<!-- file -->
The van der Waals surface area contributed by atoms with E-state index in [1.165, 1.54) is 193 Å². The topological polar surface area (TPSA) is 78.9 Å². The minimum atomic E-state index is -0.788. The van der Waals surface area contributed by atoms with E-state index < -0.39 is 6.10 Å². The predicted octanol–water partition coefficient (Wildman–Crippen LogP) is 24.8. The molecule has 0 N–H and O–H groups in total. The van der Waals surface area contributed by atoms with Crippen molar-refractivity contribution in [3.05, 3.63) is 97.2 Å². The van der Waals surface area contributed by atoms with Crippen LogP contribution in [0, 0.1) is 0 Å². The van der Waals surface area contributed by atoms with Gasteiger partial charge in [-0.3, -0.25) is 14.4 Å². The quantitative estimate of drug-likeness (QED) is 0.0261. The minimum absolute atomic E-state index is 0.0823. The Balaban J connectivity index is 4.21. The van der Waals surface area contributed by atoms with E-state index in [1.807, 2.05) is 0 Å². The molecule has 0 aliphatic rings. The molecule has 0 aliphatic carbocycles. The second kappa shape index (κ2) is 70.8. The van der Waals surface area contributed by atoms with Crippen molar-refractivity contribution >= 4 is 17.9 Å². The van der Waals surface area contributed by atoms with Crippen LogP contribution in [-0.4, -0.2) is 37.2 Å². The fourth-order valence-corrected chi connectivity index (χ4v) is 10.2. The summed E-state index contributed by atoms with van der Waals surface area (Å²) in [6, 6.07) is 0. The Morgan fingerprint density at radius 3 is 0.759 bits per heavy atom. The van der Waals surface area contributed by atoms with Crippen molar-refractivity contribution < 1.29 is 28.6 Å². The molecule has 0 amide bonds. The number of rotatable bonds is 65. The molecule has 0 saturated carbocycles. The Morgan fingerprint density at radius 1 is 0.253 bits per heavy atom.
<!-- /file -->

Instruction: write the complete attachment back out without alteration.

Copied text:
The van der Waals surface area contributed by atoms with E-state index in [1.165, 1.54) is 193 Å². The topological polar surface area (TPSA) is 78.9 Å². The minimum atomic E-state index is -0.788. The van der Waals surface area contributed by atoms with E-state index < -0.39 is 6.10 Å². The predicted octanol–water partition coefficient (Wildman–Crippen LogP) is 24.8. The molecule has 0 N–H and O–H groups in total. The van der Waals surface area contributed by atoms with Crippen molar-refractivity contribution in [3.05, 3.63) is 97.2 Å². The van der Waals surface area contributed by atoms with Crippen LogP contribution in [0, 0.1) is 0 Å². The van der Waals surface area contributed by atoms with Gasteiger partial charge in [-0.3, -0.25) is 14.4 Å². The quantitative estimate of drug-likeness (QED) is 0.0261. The minimum absolute atomic E-state index is 0.0823. The Balaban J connectivity index is 4.21. The van der Waals surface area contributed by atoms with E-state index in [1.807, 2.05) is 0 Å². The molecule has 0 aliphatic rings. The molecule has 0 aliphatic carbocycles. The second kappa shape index (κ2) is 70.8. The van der Waals surface area contributed by atoms with Crippen molar-refractivity contribution >= 4 is 17.9 Å². The van der Waals surface area contributed by atoms with Crippen LogP contribution in [-0.4, -0.2) is 37.2 Å². The fourth-order valence-corrected chi connectivity index (χ4v) is 10.2. The summed E-state index contributed by atoms with van der Waals surface area (Å²) in [6, 6.07) is 0. The Morgan fingerprint density at radius 3 is 0.759 bits per heavy atom. The van der Waals surface area contributed by atoms with Crippen molar-refractivity contribution < 1.29 is 28.6 Å². The molecule has 0 amide bonds. The number of rotatable bonds is 65. The molecule has 0 saturated carbocycles. The Morgan fingerprint density at radius 1 is 0.253 bits per heavy atom.